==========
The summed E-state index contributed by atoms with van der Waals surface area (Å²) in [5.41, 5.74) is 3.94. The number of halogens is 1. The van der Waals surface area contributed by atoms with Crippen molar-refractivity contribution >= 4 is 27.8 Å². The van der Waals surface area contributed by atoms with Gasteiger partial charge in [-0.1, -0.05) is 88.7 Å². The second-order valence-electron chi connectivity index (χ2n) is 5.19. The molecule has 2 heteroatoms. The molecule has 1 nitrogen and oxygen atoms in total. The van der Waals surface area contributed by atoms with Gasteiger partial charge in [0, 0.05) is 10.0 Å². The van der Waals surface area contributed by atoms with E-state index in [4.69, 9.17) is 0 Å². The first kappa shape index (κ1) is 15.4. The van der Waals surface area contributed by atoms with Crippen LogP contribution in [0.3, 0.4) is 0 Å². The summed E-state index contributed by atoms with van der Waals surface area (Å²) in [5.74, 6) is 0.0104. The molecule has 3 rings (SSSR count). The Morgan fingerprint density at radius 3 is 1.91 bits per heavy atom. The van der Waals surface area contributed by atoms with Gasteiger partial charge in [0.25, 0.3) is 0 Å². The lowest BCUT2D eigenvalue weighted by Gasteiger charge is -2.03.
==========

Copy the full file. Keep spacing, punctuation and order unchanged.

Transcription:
The summed E-state index contributed by atoms with van der Waals surface area (Å²) in [5.41, 5.74) is 3.94. The number of halogens is 1. The van der Waals surface area contributed by atoms with Crippen molar-refractivity contribution >= 4 is 27.8 Å². The van der Waals surface area contributed by atoms with Gasteiger partial charge in [-0.1, -0.05) is 88.7 Å². The second-order valence-electron chi connectivity index (χ2n) is 5.19. The molecule has 2 heteroatoms. The molecule has 1 nitrogen and oxygen atoms in total. The van der Waals surface area contributed by atoms with Gasteiger partial charge in [0, 0.05) is 10.0 Å². The van der Waals surface area contributed by atoms with E-state index in [4.69, 9.17) is 0 Å². The first kappa shape index (κ1) is 15.4. The van der Waals surface area contributed by atoms with Crippen LogP contribution in [0.3, 0.4) is 0 Å². The summed E-state index contributed by atoms with van der Waals surface area (Å²) in [5.74, 6) is 0.0104. The molecule has 3 rings (SSSR count). The Morgan fingerprint density at radius 3 is 1.91 bits per heavy atom. The van der Waals surface area contributed by atoms with Gasteiger partial charge in [0.25, 0.3) is 0 Å². The lowest BCUT2D eigenvalue weighted by Gasteiger charge is -2.03.